Use Conditional Expressions to evaluate true or false.

Use the Conditional Expressions “if” and “else” as a general expression evaluator to see if it equates to true (non-zero) or false (zero). If the expression equates to true, then the block associated with the “if” is executed. If the expression equates to false, then the block associated with the “else” is executed. The “else” part of the expression is optional.


set a=10;

if ($a<10) {

echo "a is less than 10";

} else {

echo "a is greater than or equal to 10";


This will echo "a is greater than or equal to 10"

You can also use "C-Style" conditional expressions to check if a variable equates to zero (false) or non-zero (true);

set a=0;

set b=1;

if ($a) {

echo "this will not echo";


if ($b) {

echo "this will echo";


NOTE: in DMScript the braces are mandatory when constructing a conditional expression, even if there is only one statement to execute.

If can also be used to filter the current Endpoint list. For example, an Environment may contain 10 _Endpoint_s. The Endpoint list is this complete list of Endpoint associated with the Component on the stack. You can use the if expression to reduce this list to Endpoints matching the specified criteria. For example, if you use IF with an expression of ATVAL=‘Y’ then any code attached to the then part of the if will operate only on Endpoints with an attribute of ATVAL that is equal to Y. Similarly, any actions attached to the else part of the if statement will operate only on Endpoints__without an attribute of ATVAL or with an ATVAL attribute that is not equal to Y.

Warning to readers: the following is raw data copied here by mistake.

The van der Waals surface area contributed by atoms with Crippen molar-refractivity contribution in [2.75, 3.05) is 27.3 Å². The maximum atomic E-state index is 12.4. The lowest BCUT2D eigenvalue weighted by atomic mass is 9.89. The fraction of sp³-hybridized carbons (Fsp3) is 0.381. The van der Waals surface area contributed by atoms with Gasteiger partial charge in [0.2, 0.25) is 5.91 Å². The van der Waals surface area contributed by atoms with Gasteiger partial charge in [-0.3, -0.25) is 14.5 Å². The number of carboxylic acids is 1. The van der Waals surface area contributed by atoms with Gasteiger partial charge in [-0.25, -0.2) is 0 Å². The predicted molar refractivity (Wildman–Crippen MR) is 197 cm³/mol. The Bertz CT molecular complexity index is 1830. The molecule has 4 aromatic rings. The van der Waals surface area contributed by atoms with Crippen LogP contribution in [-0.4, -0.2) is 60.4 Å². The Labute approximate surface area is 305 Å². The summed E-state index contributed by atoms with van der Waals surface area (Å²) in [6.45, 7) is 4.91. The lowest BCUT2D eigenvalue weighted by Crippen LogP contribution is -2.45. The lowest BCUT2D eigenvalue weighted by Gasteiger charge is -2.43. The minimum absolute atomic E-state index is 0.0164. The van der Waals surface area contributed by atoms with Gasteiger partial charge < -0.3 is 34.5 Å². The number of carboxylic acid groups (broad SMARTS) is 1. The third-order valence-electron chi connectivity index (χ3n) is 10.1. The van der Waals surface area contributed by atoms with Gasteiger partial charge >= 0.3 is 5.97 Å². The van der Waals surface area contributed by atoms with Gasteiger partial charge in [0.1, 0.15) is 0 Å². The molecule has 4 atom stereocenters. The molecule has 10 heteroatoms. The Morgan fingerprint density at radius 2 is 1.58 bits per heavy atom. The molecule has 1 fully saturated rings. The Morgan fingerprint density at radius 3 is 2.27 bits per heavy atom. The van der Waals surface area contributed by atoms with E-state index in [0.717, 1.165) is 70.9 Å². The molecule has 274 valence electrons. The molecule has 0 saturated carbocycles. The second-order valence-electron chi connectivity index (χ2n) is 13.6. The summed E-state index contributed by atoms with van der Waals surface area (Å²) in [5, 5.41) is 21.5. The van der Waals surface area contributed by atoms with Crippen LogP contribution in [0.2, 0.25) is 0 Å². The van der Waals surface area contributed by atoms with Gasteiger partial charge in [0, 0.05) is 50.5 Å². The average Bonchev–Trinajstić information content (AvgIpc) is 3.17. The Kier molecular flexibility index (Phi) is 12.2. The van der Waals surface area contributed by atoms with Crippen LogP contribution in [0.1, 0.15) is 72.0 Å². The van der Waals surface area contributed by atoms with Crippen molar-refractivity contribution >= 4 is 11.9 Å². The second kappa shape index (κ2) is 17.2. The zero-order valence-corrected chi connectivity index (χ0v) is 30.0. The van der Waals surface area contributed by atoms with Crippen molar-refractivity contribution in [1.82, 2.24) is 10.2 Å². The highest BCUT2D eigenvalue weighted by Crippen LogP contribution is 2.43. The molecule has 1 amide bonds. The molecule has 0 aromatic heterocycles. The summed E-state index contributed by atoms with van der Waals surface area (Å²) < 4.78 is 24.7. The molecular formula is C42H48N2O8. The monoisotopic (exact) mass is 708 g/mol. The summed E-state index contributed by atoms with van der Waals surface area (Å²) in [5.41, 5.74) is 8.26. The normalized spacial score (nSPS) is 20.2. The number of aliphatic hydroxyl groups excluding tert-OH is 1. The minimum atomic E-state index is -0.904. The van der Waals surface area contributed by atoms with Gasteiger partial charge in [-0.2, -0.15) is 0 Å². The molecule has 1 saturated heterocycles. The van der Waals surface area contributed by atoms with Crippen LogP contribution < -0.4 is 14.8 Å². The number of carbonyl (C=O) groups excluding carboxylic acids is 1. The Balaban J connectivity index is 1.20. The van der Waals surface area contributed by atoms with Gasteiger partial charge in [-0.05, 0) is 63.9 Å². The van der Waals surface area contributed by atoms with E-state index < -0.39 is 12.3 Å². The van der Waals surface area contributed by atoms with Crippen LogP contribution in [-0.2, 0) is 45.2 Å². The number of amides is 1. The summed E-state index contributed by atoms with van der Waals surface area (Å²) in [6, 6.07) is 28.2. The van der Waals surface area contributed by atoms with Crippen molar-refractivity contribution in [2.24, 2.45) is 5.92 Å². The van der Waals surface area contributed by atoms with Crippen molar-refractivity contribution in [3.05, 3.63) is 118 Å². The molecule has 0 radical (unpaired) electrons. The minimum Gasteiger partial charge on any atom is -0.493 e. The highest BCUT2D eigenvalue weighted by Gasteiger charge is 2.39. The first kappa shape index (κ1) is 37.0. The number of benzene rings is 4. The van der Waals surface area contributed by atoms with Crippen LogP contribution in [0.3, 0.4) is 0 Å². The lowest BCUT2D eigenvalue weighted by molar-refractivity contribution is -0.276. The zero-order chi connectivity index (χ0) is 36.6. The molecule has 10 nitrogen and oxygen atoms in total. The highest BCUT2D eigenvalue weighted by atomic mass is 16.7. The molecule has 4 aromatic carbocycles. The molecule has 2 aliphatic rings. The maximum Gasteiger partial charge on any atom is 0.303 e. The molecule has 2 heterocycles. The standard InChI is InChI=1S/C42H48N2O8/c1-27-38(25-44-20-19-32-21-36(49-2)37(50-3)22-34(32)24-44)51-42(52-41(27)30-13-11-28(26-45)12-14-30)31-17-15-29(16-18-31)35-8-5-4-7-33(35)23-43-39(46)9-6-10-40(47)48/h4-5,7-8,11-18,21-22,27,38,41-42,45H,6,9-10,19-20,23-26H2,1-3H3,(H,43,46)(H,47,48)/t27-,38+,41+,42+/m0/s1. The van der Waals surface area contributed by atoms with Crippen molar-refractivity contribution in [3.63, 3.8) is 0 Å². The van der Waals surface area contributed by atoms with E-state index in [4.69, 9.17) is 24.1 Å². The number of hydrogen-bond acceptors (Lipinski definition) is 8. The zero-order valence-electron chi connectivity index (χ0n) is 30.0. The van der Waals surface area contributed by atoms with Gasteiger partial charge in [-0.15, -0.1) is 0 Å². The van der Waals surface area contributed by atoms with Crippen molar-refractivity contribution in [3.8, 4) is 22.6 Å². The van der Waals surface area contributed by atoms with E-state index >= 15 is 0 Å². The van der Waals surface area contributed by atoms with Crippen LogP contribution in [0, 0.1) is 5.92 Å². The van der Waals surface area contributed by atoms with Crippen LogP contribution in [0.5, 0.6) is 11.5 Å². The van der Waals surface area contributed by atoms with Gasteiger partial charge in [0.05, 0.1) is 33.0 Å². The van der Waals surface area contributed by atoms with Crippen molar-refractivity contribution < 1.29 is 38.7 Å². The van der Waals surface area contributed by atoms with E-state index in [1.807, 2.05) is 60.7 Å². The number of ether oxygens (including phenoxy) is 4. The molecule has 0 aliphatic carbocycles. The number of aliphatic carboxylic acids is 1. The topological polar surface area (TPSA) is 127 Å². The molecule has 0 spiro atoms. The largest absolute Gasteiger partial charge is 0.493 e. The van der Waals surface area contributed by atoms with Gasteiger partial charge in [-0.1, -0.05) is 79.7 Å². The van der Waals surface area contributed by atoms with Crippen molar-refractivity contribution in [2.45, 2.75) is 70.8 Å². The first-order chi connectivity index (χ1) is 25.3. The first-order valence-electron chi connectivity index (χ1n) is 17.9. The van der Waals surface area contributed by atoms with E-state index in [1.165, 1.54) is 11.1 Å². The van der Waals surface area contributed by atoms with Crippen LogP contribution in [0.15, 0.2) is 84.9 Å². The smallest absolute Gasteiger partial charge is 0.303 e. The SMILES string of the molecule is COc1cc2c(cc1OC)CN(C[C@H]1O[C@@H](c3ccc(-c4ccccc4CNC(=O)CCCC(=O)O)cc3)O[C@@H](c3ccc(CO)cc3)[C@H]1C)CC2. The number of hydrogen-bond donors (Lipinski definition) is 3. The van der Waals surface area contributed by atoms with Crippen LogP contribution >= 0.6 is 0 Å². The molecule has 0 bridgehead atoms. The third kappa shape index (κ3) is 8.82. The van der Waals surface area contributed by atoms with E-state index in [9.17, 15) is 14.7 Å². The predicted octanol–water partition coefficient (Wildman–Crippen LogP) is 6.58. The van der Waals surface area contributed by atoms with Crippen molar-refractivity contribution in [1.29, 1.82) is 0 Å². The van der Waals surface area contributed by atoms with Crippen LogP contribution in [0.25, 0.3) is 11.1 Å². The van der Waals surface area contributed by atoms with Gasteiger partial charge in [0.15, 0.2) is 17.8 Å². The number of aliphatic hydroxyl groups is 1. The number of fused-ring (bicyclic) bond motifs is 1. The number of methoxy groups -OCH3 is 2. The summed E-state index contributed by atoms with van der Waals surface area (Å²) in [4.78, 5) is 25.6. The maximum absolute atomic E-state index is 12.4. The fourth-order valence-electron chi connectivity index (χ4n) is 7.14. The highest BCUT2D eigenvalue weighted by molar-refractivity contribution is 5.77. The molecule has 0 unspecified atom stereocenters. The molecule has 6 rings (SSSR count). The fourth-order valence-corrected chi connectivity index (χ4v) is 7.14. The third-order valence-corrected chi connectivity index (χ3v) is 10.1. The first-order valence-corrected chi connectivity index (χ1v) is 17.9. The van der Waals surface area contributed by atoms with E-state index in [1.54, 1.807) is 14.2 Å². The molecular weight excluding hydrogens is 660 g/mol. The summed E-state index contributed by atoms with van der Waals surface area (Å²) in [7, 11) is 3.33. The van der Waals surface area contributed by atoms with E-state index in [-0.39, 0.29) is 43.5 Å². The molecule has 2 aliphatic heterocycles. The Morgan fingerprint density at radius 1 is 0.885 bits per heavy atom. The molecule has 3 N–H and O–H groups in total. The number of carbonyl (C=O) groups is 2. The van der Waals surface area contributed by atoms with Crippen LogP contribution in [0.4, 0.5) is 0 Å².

When using an if expression in this way, both the then and else parts can be executed with different server sets in each block.


if ($HAS\_MY\_SERVICE = "Y") {
 // this block only executes for Endpoints

// with the HAS\_MY\_SERVICE attribute set to "Y"

servicectl($SERVICE\_NAME,"stop"); // stop the service
Last modified May 21, 2020: cleanup md errors (997f6e8)